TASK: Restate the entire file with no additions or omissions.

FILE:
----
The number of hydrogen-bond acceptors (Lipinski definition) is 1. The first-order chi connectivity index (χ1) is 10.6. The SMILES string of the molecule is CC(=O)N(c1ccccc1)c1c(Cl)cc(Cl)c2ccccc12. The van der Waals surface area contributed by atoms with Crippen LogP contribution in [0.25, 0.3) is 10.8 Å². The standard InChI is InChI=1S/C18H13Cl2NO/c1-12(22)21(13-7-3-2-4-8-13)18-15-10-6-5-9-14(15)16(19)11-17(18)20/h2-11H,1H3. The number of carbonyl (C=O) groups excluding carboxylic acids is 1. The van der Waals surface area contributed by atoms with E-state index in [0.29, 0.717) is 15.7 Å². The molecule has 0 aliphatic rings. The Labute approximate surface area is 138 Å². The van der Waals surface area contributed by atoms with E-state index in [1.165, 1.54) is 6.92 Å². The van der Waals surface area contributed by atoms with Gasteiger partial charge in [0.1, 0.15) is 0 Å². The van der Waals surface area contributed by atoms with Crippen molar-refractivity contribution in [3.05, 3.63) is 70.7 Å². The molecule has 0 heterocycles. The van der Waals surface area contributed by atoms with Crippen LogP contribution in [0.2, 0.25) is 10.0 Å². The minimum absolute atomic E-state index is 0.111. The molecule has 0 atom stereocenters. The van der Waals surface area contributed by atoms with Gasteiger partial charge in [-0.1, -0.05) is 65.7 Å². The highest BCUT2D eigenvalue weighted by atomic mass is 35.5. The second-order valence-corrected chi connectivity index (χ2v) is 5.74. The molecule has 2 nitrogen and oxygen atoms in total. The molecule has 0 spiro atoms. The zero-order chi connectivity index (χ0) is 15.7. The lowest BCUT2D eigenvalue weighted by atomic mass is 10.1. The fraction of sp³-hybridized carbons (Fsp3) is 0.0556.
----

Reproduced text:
The number of hydrogen-bond acceptors (Lipinski definition) is 1. The first-order chi connectivity index (χ1) is 10.6. The SMILES string of the molecule is CC(=O)N(c1ccccc1)c1c(Cl)cc(Cl)c2ccccc12. The van der Waals surface area contributed by atoms with Crippen LogP contribution in [0.25, 0.3) is 10.8 Å². The standard InChI is InChI=1S/C18H13Cl2NO/c1-12(22)21(13-7-3-2-4-8-13)18-15-10-6-5-9-14(15)16(19)11-17(18)20/h2-11H,1H3. The number of carbonyl (C=O) groups excluding carboxylic acids is 1. The van der Waals surface area contributed by atoms with E-state index in [0.29, 0.717) is 15.7 Å². The molecule has 0 aliphatic rings. The Labute approximate surface area is 138 Å². The van der Waals surface area contributed by atoms with E-state index in [1.165, 1.54) is 6.92 Å². The van der Waals surface area contributed by atoms with Gasteiger partial charge in [0.1, 0.15) is 0 Å². The van der Waals surface area contributed by atoms with Crippen molar-refractivity contribution in [3.05, 3.63) is 70.7 Å². The molecule has 0 heterocycles. The van der Waals surface area contributed by atoms with Crippen LogP contribution in [0.2, 0.25) is 10.0 Å². The minimum absolute atomic E-state index is 0.111. The molecule has 0 atom stereocenters. The van der Waals surface area contributed by atoms with Gasteiger partial charge in [-0.1, -0.05) is 65.7 Å². The highest BCUT2D eigenvalue weighted by atomic mass is 35.5. The second-order valence-corrected chi connectivity index (χ2v) is 5.74. The molecule has 2 nitrogen and oxygen atoms in total. The molecule has 0 spiro atoms. The zero-order chi connectivity index (χ0) is 15.7. The lowest BCUT2D eigenvalue weighted by atomic mass is 10.1. The fraction of sp³-hybridized carbons (Fsp3) is 0.0556.